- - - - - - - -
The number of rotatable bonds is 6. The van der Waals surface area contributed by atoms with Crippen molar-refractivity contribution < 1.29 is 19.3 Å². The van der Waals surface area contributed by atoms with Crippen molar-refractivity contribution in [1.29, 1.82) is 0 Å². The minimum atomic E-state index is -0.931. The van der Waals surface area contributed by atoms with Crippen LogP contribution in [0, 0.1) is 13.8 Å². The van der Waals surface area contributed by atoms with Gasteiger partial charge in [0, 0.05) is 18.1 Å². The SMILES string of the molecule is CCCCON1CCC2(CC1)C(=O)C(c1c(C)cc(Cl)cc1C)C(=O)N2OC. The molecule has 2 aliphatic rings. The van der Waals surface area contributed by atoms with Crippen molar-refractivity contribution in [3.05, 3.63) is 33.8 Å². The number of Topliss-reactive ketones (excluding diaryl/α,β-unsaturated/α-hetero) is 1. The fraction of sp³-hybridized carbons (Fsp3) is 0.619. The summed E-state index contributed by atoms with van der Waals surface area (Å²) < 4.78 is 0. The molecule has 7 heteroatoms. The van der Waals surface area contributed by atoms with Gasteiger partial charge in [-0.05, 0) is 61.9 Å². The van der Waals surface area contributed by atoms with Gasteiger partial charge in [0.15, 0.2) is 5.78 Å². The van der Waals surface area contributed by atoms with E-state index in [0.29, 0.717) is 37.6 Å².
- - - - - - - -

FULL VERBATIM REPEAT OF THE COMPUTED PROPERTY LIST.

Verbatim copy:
The number of rotatable bonds is 6. The van der Waals surface area contributed by atoms with Crippen molar-refractivity contribution < 1.29 is 19.3 Å². The van der Waals surface area contributed by atoms with Crippen molar-refractivity contribution in [1.29, 1.82) is 0 Å². The minimum atomic E-state index is -0.931. The van der Waals surface area contributed by atoms with Crippen LogP contribution in [0, 0.1) is 13.8 Å². The van der Waals surface area contributed by atoms with Gasteiger partial charge in [0, 0.05) is 18.1 Å². The SMILES string of the molecule is CCCCON1CCC2(CC1)C(=O)C(c1c(C)cc(Cl)cc1C)C(=O)N2OC. The molecule has 2 aliphatic rings. The van der Waals surface area contributed by atoms with Crippen molar-refractivity contribution in [3.05, 3.63) is 33.8 Å². The number of Topliss-reactive ketones (excluding diaryl/α,β-unsaturated/α-hetero) is 1. The fraction of sp³-hybridized carbons (Fsp3) is 0.619. The summed E-state index contributed by atoms with van der Waals surface area (Å²) < 4.78 is 0. The molecule has 7 heteroatoms. The van der Waals surface area contributed by atoms with Gasteiger partial charge in [-0.05, 0) is 61.9 Å². The van der Waals surface area contributed by atoms with Gasteiger partial charge in [0.15, 0.2) is 5.78 Å². The van der Waals surface area contributed by atoms with E-state index in [0.29, 0.717) is 37.6 Å².